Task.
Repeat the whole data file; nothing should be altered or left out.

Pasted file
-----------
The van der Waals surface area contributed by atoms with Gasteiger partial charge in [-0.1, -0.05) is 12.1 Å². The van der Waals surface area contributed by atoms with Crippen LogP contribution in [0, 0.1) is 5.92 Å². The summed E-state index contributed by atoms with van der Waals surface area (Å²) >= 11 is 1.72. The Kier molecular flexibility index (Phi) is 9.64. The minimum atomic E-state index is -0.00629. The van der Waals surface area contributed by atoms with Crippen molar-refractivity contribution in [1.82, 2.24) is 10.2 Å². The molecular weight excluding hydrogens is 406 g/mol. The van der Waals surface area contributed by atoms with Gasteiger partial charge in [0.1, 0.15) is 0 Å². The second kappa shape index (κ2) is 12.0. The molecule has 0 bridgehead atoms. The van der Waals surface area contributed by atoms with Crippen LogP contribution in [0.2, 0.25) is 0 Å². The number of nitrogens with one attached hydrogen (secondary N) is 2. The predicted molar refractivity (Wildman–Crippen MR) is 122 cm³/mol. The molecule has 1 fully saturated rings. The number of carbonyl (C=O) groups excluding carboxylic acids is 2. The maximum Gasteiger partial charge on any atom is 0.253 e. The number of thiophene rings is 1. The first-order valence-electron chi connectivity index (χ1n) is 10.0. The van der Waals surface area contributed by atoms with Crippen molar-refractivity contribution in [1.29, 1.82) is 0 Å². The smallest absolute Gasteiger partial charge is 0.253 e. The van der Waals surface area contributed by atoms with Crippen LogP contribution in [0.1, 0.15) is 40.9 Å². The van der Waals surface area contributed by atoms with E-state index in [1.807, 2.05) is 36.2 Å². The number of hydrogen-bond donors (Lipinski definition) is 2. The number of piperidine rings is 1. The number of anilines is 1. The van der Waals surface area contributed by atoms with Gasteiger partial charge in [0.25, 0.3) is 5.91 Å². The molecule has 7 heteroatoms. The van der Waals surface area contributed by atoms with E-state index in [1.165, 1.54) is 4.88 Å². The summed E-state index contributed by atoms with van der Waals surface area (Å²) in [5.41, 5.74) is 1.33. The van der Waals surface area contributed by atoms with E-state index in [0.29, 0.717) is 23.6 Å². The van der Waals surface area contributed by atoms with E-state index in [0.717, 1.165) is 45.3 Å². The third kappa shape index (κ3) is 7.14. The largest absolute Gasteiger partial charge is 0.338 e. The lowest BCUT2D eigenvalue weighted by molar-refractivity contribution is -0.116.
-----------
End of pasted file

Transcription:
The van der Waals surface area contributed by atoms with Gasteiger partial charge in [-0.1, -0.05) is 12.1 Å². The van der Waals surface area contributed by atoms with Crippen LogP contribution in [0, 0.1) is 5.92 Å². The summed E-state index contributed by atoms with van der Waals surface area (Å²) >= 11 is 1.72. The Kier molecular flexibility index (Phi) is 9.64. The minimum atomic E-state index is -0.00629. The van der Waals surface area contributed by atoms with Crippen molar-refractivity contribution in [1.82, 2.24) is 10.2 Å². The molecular weight excluding hydrogens is 406 g/mol. The van der Waals surface area contributed by atoms with Gasteiger partial charge in [0.1, 0.15) is 0 Å². The second kappa shape index (κ2) is 12.0. The molecule has 0 bridgehead atoms. The van der Waals surface area contributed by atoms with Crippen LogP contribution in [0.2, 0.25) is 0 Å². The number of nitrogens with one attached hydrogen (secondary N) is 2. The predicted molar refractivity (Wildman–Crippen MR) is 122 cm³/mol. The molecule has 1 fully saturated rings. The number of carbonyl (C=O) groups excluding carboxylic acids is 2. The maximum Gasteiger partial charge on any atom is 0.253 e. The number of thiophene rings is 1. The first-order valence-electron chi connectivity index (χ1n) is 10.0. The van der Waals surface area contributed by atoms with Crippen molar-refractivity contribution in [1.29, 1.82) is 0 Å². The smallest absolute Gasteiger partial charge is 0.253 e. The van der Waals surface area contributed by atoms with Crippen LogP contribution in [0.1, 0.15) is 40.9 Å². The van der Waals surface area contributed by atoms with E-state index in [1.807, 2.05) is 36.2 Å². The number of hydrogen-bond donors (Lipinski definition) is 2. The number of piperidine rings is 1. The number of anilines is 1. The van der Waals surface area contributed by atoms with Gasteiger partial charge in [0.25, 0.3) is 5.91 Å². The molecule has 7 heteroatoms. The van der Waals surface area contributed by atoms with E-state index in [1.165, 1.54) is 4.88 Å². The summed E-state index contributed by atoms with van der Waals surface area (Å²) in [5.41, 5.74) is 1.33. The van der Waals surface area contributed by atoms with E-state index in [0.29, 0.717) is 23.6 Å². The van der Waals surface area contributed by atoms with E-state index in [0.717, 1.165) is 45.3 Å². The third kappa shape index (κ3) is 7.14. The largest absolute Gasteiger partial charge is 0.338 e. The lowest BCUT2D eigenvalue weighted by molar-refractivity contribution is -0.116.